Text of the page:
Mitch Kapor suggests that some of Obama’s pledged massive public infrastructure project be digital. While I would hesitate a little bit — I would want to make sure that it wouldn’t cannibalize projects to repair the decaying US physical infrastructure — I think it’s a really intriguing idea.
For some projects, a lot of good could be done by setting up a structure to make it easy for volunteers to contribute to. For an example near and dear to my heart, the government already provides a bunch of mapping data. However, that mapping data is incomplete and erroneous. Fixing an erroneous data point requires very local knowledge, but not much effort.
Suppose there were an iPhone app that would alert when you came close to a questionable point, and ask you to check it out. For example, if there was a street that had no name entered in the database, if you were close to/on that street, it could ping you and ask you what the name of the street was. If earlier, it had had trouble finding the location of “234 West Wilpole St, Hoopston, IL” and you live in Wilpole, the app could ping you and ask you where it is.
This will only work if you have a lot of people signed up, and the app works well. You would need some sort of public awareness campaign (which takes resources), some money to develop the application, and some money to do “customer support”.
I care a lot about map data, so naturally I think of that. However, there is probably lots of other data that it would be useful to collect.
Wow. Obama announced his six national security advisers today, and white men were in the minority. Eric Holder and Susan Rice are not white; Hillary Clinton, Janet Napolitano, and Susan Rice are not men.
A few days ago, I read that Condoleeza Rice phoned Barak Obama twice during the Mumbai terrorist attacks and was profoundly moved by the mental image. It’s not that there haven’t been black people in positions of power before. I’m sure that Rice phoned General Powell more than once. (While I dislike almost everything about G. W. Bush, I do have to give him props for not being afraid to appoint people of colour to high positions.)
What struck me was that it was a very powerful black person in one administration phoning a very important black person in the next administration. This demonstrates that it is not tokenism, nor a fluke of one administration. It says that having people of colour in positions of high responsibility is not odd or unusual. And that’s the way it should be.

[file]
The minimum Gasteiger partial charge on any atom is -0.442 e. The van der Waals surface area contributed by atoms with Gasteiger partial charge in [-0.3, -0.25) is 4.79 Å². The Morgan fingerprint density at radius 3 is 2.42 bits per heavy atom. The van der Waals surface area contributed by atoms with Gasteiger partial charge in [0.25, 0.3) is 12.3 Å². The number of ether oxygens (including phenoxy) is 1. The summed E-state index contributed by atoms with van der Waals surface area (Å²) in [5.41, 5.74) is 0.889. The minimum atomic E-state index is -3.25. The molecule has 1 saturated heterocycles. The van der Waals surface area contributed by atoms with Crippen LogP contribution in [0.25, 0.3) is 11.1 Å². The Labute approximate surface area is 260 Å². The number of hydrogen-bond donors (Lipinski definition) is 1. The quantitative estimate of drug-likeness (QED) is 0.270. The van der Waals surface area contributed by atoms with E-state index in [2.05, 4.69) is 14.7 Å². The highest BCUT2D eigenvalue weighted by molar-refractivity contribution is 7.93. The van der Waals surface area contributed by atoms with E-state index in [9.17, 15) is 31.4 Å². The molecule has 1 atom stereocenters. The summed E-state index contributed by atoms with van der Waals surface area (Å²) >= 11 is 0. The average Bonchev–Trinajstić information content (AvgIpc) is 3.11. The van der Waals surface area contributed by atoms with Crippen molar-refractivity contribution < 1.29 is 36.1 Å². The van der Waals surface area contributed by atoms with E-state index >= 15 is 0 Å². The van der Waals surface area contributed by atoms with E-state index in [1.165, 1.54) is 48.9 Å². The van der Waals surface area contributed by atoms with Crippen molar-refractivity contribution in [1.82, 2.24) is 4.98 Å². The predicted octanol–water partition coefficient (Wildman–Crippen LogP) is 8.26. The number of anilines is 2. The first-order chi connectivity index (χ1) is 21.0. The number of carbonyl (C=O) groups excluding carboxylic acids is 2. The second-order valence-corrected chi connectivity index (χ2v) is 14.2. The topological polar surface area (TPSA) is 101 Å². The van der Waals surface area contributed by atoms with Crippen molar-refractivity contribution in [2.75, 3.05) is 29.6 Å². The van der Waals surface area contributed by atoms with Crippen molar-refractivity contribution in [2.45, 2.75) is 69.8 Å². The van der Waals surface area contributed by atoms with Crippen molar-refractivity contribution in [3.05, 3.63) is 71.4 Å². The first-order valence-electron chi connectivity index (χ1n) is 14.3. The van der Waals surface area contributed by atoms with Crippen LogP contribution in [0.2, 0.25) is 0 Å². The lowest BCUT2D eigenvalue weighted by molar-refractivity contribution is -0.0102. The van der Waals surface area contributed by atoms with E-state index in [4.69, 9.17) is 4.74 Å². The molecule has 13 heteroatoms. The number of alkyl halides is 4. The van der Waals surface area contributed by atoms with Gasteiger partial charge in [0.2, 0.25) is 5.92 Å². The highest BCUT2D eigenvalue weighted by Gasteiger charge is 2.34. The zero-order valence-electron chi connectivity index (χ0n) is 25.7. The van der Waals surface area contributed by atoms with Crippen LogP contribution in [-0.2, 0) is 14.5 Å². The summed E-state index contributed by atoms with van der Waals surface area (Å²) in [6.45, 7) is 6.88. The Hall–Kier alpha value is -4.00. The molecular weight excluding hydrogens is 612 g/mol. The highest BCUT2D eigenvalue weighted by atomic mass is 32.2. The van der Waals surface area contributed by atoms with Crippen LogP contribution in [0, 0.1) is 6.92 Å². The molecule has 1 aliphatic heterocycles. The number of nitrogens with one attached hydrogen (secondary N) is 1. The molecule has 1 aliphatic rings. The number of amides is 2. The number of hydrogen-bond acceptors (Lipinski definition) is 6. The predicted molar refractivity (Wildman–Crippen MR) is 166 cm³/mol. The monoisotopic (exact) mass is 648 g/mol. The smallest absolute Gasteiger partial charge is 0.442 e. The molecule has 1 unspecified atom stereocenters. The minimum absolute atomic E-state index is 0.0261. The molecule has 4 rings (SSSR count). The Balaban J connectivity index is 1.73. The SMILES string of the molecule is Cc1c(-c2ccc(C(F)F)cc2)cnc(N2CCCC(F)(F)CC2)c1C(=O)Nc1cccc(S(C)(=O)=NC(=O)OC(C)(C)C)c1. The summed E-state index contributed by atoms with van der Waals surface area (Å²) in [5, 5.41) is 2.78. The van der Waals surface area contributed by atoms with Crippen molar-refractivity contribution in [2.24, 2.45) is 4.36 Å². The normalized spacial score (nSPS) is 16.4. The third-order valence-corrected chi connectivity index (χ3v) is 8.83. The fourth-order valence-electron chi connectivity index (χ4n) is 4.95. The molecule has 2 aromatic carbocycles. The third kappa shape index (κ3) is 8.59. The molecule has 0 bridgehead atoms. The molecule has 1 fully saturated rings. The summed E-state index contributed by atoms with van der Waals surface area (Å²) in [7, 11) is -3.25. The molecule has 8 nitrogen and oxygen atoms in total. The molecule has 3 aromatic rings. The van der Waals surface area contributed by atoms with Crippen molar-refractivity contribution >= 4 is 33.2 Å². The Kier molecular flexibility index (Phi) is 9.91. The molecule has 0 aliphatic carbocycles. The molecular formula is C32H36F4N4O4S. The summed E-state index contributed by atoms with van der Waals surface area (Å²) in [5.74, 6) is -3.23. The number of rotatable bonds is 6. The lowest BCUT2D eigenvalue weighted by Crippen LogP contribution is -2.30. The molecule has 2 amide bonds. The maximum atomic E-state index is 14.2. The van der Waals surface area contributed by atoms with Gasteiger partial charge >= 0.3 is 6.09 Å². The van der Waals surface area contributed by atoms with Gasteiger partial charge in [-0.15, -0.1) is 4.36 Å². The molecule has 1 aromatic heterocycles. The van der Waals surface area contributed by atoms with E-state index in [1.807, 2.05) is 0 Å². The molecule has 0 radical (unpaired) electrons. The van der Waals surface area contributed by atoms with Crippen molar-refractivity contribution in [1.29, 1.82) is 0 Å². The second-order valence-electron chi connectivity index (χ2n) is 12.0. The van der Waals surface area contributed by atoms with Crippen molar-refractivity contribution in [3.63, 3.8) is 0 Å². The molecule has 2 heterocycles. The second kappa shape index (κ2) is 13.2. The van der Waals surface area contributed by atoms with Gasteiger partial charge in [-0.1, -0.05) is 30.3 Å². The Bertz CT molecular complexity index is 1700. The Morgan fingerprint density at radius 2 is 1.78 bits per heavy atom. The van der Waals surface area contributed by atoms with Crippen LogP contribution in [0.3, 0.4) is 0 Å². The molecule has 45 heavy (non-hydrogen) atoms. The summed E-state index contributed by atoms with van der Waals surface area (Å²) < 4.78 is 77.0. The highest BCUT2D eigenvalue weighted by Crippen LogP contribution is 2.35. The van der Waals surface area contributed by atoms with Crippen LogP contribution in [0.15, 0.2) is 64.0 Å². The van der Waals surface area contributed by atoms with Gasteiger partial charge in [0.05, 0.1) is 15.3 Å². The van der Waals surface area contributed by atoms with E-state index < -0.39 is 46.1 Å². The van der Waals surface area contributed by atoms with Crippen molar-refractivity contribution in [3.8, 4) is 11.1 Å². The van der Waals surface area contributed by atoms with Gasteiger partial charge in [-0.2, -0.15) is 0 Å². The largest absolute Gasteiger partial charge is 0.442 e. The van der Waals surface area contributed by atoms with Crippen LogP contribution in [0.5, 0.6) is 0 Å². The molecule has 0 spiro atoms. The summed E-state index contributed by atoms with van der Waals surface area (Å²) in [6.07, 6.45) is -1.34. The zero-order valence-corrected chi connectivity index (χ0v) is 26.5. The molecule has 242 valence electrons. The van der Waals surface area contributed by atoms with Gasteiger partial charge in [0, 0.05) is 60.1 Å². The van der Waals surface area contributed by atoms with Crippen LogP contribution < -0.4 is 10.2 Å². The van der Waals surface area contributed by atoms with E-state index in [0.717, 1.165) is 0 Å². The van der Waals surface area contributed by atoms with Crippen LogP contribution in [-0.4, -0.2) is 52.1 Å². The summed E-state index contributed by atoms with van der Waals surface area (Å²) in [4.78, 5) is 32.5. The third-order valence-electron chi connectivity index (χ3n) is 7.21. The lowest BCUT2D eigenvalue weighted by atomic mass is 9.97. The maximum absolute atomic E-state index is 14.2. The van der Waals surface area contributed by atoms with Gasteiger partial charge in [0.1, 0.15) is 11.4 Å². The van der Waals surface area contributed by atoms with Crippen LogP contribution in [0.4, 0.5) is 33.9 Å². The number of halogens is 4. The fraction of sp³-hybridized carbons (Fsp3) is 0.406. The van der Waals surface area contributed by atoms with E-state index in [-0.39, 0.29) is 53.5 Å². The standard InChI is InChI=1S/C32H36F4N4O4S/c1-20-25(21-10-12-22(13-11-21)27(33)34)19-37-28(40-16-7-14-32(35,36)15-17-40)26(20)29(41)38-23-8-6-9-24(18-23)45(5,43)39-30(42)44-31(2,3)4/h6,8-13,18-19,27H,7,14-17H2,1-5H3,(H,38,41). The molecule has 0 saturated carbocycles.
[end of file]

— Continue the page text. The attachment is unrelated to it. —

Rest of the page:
One of the things I really like about Obama is what, for lack of a better term, I will call middle-class values. He does things like clean up after himself at an ice cream shop, carry his own luggage (pictures here and here and here) and says he turns off lights and will make his kids do chores in the White House. I don’t recall ever seeing any of the presidents in my adult lifetime — Reagan, Bush 41, Clinton, or Bush 43 — ever carrying anything, even when they were campaigning. I suspect that Bush 41 never washed a dish or picked up dog poop — ever. I can’t imagine that either of the Clintons would do so now.
People in power frequently have other people do mundane things for them. There is a potential that, by doing things himself, Obama could make himself seem less powerful. Jimmy Carter once spent the night in a private home, and it was reported in all the newspapers that he made the bed himself. My recollection of that is that people were kind of incredulous at him diminishing himself that way. However, Jimmy Carter ran with a persona of folksiness. (He was Jimmy Carter, not James Earl Carter, Jr.) He had to struggle a little against being perceived as a rube, a southern bumpkin.
I don’t think Obama really risks debasing himself in the public eye by doing mundane things for himself. In contrast to Jimmy Carter, Obama has a public persona that is a bit cold and standoffish. He even got attacked for being elitist for a little while. Doing mundane things for himself counters that perception.
Maybe he carefully does these mundane things for show. Maybe he’s conscious of it and wants to “keep it real”. But maybe it’s part of his value system that he is not inherently better than other people, and should play by the same rules as the rest of the world. (Unlike, say, Arnold Schwarzenegger, who has demonstrated a pattern throughout his life of acting like rules were for other people.) I hope so.
There has been discussion about how the current financial system bailout is the most expensive government program ever, according to numbers from Jim Bianco (as I saw it reported by Barry Ritholtz).
Bianco’s numbers are adjusted for inflation, which is good, but that isn’t a complete picture. There are an awful lot more Americans now than there used to be. If you look at the bailout in terms of per capita cost or as a percentage of GNP, you’ll see that there were a few other programs that were comparably expensive. So yeah, it’s bad. Yeah, it’s a big deal. But we have seen worse.
||Inflation-adjusted cost (billions)
||Cost per capita (thousands)
||% of GNP
|Savings and Loan crisis
|World War II
Notes: It was surprisingly hard to find historical GNP figures. It only started being recorded in 1947, and the sources aren’t always clear if the figures are inflation-adjusted or not. Also, most of these things spanned several years; I picked a year near the middle for the calculations. Bottom line: take the % of GNP numbers with a grain of salt. They are close, but not exact.
I used the Flow of Funds Accounts of the United States for 1947-2007, and the a very poorly annotated list from Duke for the New Deal and WW2 numbers. Sorry, there are no GNP numbers from 1803.